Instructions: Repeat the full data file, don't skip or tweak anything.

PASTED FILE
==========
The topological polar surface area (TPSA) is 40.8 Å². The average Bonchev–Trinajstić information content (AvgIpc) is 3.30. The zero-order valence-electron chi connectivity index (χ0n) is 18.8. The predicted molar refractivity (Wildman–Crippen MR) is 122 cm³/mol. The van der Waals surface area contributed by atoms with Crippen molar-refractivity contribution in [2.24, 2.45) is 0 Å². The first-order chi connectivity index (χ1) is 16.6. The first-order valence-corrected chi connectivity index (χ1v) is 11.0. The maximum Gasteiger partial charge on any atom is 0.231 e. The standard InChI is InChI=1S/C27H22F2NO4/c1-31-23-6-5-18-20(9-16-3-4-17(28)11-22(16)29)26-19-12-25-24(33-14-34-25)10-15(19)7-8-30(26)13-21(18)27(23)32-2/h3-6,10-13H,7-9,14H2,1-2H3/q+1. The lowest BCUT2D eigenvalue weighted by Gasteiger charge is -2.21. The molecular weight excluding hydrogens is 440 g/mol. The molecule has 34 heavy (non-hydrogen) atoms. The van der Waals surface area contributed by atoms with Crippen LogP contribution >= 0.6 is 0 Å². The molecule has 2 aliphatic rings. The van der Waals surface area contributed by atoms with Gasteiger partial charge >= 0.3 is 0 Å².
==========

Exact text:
The topological polar surface area (TPSA) is 40.8 Å². The average Bonchev–Trinajstić information content (AvgIpc) is 3.30. The zero-order valence-electron chi connectivity index (χ0n) is 18.8. The predicted molar refractivity (Wildman–Crippen MR) is 122 cm³/mol. The van der Waals surface area contributed by atoms with Crippen molar-refractivity contribution in [2.24, 2.45) is 0 Å². The first-order chi connectivity index (χ1) is 16.6. The first-order valence-corrected chi connectivity index (χ1v) is 11.0. The maximum Gasteiger partial charge on any atom is 0.231 e. The standard InChI is InChI=1S/C27H22F2NO4/c1-31-23-6-5-18-20(9-16-3-4-17(28)11-22(16)29)26-19-12-25-24(33-14-34-25)10-15(19)7-8-30(26)13-21(18)27(23)32-2/h3-6,10-13H,7-9,14H2,1-2H3/q+1. The lowest BCUT2D eigenvalue weighted by Gasteiger charge is -2.21. The molecular weight excluding hydrogens is 440 g/mol. The molecule has 34 heavy (non-hydrogen) atoms. The van der Waals surface area contributed by atoms with Crippen LogP contribution >= 0.6 is 0 Å². The molecule has 2 aliphatic rings. The van der Waals surface area contributed by atoms with Gasteiger partial charge >= 0.3 is 0 Å².